[…] Charles McEnerney of Layers Marketing, who produced the event, kicked off the evening with a review of results from the Future of Music Coalition “Money from Music” research project.
The project, which analyzes the many revenue streams of working musicians — based on comprehensive online surveys and offline interviews — reflects the impact of technology on the music industry in general. While we may have a general gut instinct that technology has empowered the individual musician, check out the FMC’s analysis for some interesting insights into the phenomenon. […]
Washington, DC-based nonprofit Future of Music Coalition interviewed 80 different musicians and composers, conducted nearly a dozen financial case studies, and ran an online survey completed by over 5000 musicians to uncover…how today’s musicians are earning money.
US-based orchestras have a rich history of making sound recordings of classical repertoire. Have you ever wondered if and how the performers are paid when those sound recordings are sold?
This question came up while we were working on a case study of a young professional orchestra player as part of our Artist Revenue Streams project. While categorizing his income streams, we realized we didn’t know how sound recording revenue flowed back to performers. Was it a profit split with all current members? What about the money generated from legacy recordings that are still sold? read more
Washington, D.C . — Future of Music Coalition has released the next data set from its groundbreaking Artist Revenue Streams research project: five financial case study profiles that provide rich, verifiable information about how certain musician types are making a living.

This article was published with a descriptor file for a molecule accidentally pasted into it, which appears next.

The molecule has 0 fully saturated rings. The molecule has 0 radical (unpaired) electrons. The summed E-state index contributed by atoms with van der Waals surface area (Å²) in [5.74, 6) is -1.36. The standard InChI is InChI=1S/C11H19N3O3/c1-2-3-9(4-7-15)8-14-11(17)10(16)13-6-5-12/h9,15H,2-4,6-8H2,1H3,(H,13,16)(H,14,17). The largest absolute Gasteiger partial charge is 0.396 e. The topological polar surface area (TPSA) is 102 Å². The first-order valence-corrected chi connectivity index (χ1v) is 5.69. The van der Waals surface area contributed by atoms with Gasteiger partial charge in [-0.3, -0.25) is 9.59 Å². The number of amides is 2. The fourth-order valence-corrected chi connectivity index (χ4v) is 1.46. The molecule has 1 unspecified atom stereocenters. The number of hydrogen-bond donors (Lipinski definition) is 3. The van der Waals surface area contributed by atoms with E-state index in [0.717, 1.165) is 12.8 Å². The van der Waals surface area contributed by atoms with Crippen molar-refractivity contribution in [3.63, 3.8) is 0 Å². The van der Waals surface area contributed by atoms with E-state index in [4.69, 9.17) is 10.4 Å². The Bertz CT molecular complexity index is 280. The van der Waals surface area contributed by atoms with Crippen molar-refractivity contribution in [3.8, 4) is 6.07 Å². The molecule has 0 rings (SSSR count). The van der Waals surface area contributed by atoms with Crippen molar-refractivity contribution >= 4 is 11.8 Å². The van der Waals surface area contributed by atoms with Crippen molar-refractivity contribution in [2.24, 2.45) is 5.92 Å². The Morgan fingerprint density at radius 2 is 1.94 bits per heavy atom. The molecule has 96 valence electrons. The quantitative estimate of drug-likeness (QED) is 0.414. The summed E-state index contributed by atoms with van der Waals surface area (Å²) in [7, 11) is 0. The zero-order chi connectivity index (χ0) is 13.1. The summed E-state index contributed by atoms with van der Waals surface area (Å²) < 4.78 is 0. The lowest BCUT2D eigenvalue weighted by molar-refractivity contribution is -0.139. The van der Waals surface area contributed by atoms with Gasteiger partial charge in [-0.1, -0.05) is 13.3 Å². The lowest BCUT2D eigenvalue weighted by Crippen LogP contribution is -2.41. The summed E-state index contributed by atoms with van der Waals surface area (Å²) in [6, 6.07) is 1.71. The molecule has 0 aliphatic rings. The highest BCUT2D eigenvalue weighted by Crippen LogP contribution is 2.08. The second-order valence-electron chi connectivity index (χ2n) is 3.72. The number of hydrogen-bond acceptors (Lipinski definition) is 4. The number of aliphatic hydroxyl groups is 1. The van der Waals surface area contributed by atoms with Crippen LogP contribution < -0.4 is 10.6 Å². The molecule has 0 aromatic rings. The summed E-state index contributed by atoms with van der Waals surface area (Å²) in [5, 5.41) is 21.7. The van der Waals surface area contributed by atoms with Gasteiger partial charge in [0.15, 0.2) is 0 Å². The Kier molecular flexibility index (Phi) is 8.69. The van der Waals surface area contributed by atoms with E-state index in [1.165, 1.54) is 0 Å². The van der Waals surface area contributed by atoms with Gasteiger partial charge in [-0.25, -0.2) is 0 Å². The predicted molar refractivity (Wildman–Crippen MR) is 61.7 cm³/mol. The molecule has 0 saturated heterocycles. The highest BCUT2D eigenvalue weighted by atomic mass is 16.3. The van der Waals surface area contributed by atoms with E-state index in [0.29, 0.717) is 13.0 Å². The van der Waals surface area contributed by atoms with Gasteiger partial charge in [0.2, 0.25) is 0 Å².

The five case studies provide a financial profile of five full-time musicians:
[…]Case studies from the Future of Music Coalition’s Artist Revenue Streams project have been released. That means you can check out detailed financial situations from a jazz bandleader-composer and sideman who occasionally leads bands. Previously on the subject.[…]
Everyone is always talking about the artists’ team, the critical support structure that helps spread the music and manage fanbases. But when it comes to successful artists, the most important and well-paid members are lawyers and accountants - then the webmaster, booking agent, manager, and everyone else.
The Future of Music Coalition recently interviewed thousands of artists about the composition of their team, and this is what a few hundred, high-earning artists said. These are full-time artists making more than $100,000 a year with over 90% of that coming directly from their music. And outside of the band members themselves, these were the roles designated most (in terms of the percentage of respondents indicating that these people were members of their team). […] read more
Musicians are musicians because they play music, not because they love accounting or managing Facebook pages. But in the current climate, artists are now forced to play more roles than ever - and their art is often suffering as a result.
According to survey information just shared at SXSW by the Future of Music Coalition (FMC), more than half of all of artists find themselves juggling three or more roles, and nearly 26 percent of artists are playing 4 or more roles. “The ‘I can do it myself’ mentality is not only pervasive, but I think some artists also romanticize it,” FMC consultant Kristen Thomson relayed. read more
[…]Also intriguing: Artist lobbying group the Future of Music Coalition has spent the last year collecting and studying data compiled from working musicians, hoping to better understand where artists of different levels are generating the bulk of their income. The in-progress findings will be presented Thursday.[…]
[…]The good news, perhaps, is that there are more ways than ever to bring in cash. Artist lobbying group The Future of Music Coalition revealed at Austin the results of its two-year research project into how artists make money. Jean Cook, one of the architects of the project, specified Saturday to Pop & Hiss that no single artist is, of course, benefiting from all 42 potential revenue sources that her group has identified. A classical artist, for instance, may have access to only two or three, she said, whereas a singer/songwriter may be able to pull from as many as 25 different sources.[…]